I was writing a series about lightning, thunderstorms early warning and tracking systems and lightning protection when this came to my mind, my current occupation has implied one of the most drastic changes of subject in my career. Most of my previous occupations involved working with nearly harmless and relatively predictable low level voltages and currents. The exception to that was the while I spent designing and programming smartcard manufacture automation machines. I continue designing and programming embedded systems and sensors, but they are no longer destined to intrinsically or partially safe environments. Perhaps it could be enough saying that many of our current designs must not only survive but continue operating after being impacted by lightning.
The figure below shows one simplified lightning protection system (LPS) installation. It depicts one air terminal (lightning rod), the down-conductor and the ground installation. All other protection elements have been intentionally omitted. There are several other LPS installation schemes but most of them share these three basic elements. Needless to say that designing devices for being installed at any of these three locations represented a real challenge for me at the beginning. After digging a lot into many manuals and application notes from several surge and ESD protection device manufactures I found myself in front of one tangible fact: there are no magic rules, neither a one-fits-all solution. I also observed how several wireless communication SoC manufacturers made a step back when the antenna circuit protection subject came up.
Simplified lightning protection system showing the air terminal (1), the down-conductor (2) and the ground installation (3).
Lightning protection for exposed devices, from the electronic devices designer’s perspective, must be considered more like a strategy than a simple method. It somehow resembles a chess play. You need to find out all (or most) possible lightning surge current paths into your system and create the appropriated protection barriers. You need to design defensively and consider that under a lightning strike condition your system’s earth reference is no longer the beloved and lifesaving reference potential. Any power, data or analog input line is a potential surge path into the system. We must take into account that ESD protection devices, gas discharge tubes (GDT), transient voltage suppressors (TVS), metal oxide visitors and surge arrestors provide a means for dissipating the lightning surge current entering into your system, but none is perfect. Almost all of them allow for a residual impulse to continue traveling, yet carrying much less energy.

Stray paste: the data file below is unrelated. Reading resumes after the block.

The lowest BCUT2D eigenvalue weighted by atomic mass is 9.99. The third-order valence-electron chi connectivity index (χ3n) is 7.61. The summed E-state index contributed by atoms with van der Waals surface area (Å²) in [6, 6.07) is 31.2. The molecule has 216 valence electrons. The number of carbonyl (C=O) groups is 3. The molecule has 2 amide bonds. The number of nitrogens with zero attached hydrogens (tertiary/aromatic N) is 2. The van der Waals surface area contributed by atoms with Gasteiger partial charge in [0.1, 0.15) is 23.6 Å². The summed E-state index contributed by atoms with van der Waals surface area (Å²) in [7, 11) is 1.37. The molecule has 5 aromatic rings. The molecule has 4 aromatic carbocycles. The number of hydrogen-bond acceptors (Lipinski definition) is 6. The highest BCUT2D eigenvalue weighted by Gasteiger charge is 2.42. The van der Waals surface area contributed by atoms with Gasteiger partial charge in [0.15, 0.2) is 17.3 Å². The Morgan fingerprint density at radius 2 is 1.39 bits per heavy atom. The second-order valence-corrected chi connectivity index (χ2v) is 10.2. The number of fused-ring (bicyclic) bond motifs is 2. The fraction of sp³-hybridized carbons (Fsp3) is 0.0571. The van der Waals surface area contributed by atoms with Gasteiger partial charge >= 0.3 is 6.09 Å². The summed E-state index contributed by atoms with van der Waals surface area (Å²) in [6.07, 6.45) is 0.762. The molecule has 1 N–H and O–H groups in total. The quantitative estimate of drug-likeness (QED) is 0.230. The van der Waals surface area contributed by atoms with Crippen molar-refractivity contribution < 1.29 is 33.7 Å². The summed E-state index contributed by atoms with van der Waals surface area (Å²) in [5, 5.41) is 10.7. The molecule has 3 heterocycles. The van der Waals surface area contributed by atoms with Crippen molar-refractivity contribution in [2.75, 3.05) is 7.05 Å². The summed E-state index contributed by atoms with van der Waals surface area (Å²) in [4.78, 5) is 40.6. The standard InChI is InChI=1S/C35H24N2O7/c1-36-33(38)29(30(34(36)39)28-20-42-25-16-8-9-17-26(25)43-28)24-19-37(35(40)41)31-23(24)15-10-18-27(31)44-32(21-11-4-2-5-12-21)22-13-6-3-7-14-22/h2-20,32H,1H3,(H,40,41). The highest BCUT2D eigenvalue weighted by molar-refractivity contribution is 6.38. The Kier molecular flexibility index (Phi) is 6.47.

Lightning current impulses can have current peaks ranging from several tens of amps to hundreds of kilo amps in either polarity. And as it is supposed to happen with any time-varying current, the electromagnetic impulse generated by the lightning current impulse has also a far from negligible magnitude. The same happens with the electric field, especially for devices installed directly in the down-conductor or at the air terminal. These two pictures below correspond to one cloud-to-ground flash. The one at the left shows the ramifications of the stepped leaders just before the attachment occurs. The ionized channel is still visible in the picture on the right, taken after the occurrence of the first return stroke.
Instants before (left) and after (right) the attachment occurs. (Images source: Ingesco)
In the next part of this series I will cover how we can take advantage of several aspects of the lightning physics for improving safety, for generating early warning and alert signals and for monitoring the evolution of active thunderstorms.
It will be interesting hearing about your experiences in circuits protection against lightning and changes in occupation that implied a deep dive into new areas of knowledge and research.